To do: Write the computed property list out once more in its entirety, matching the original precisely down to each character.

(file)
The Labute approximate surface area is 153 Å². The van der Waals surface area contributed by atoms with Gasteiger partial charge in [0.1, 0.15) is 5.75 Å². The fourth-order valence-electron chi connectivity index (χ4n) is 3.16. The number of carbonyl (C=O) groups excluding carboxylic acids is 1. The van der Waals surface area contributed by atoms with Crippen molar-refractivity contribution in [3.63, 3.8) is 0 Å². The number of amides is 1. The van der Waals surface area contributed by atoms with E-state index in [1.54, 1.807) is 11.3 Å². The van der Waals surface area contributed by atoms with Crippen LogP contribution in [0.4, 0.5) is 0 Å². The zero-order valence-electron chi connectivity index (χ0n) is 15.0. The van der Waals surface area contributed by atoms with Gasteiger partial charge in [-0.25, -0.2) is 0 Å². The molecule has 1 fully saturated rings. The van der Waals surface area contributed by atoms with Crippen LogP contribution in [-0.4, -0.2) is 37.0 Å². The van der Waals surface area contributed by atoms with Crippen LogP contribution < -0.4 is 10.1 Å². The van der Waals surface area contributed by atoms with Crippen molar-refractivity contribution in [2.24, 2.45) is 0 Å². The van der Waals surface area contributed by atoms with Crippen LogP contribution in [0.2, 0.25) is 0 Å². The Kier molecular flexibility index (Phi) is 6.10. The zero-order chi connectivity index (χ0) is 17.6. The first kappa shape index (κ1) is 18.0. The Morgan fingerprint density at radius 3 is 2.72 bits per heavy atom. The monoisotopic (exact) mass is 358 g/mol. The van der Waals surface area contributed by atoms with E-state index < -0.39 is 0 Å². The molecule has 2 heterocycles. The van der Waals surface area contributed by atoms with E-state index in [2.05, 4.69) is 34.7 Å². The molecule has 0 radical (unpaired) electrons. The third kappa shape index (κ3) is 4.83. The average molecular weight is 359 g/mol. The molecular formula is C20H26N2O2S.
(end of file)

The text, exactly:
The Labute approximate surface area is 153 Å². The van der Waals surface area contributed by atoms with Gasteiger partial charge in [0.1, 0.15) is 5.75 Å². The fourth-order valence-electron chi connectivity index (χ4n) is 3.16. The number of carbonyl (C=O) groups excluding carboxylic acids is 1. The van der Waals surface area contributed by atoms with Crippen molar-refractivity contribution in [3.63, 3.8) is 0 Å². The number of amides is 1. The van der Waals surface area contributed by atoms with E-state index in [1.54, 1.807) is 11.3 Å². The van der Waals surface area contributed by atoms with Crippen LogP contribution in [0.4, 0.5) is 0 Å². The zero-order valence-electron chi connectivity index (χ0n) is 15.0. The van der Waals surface area contributed by atoms with Gasteiger partial charge in [-0.25, -0.2) is 0 Å². The molecule has 1 fully saturated rings. The van der Waals surface area contributed by atoms with Crippen LogP contribution in [-0.4, -0.2) is 37.0 Å². The van der Waals surface area contributed by atoms with Crippen LogP contribution < -0.4 is 10.1 Å². The van der Waals surface area contributed by atoms with Crippen molar-refractivity contribution in [2.24, 2.45) is 0 Å². The van der Waals surface area contributed by atoms with Crippen LogP contribution in [0.2, 0.25) is 0 Å². The Kier molecular flexibility index (Phi) is 6.10. The zero-order chi connectivity index (χ0) is 17.6. The first kappa shape index (κ1) is 18.0. The Morgan fingerprint density at radius 3 is 2.72 bits per heavy atom. The monoisotopic (exact) mass is 358 g/mol. The van der Waals surface area contributed by atoms with E-state index < -0.39 is 0 Å². The molecule has 2 heterocycles. The van der Waals surface area contributed by atoms with E-state index in [2.05, 4.69) is 34.7 Å². The molecule has 0 radical (unpaired) electrons. The third kappa shape index (κ3) is 4.83. The average molecular weight is 359 g/mol. The molecular formula is C20H26N2O2S.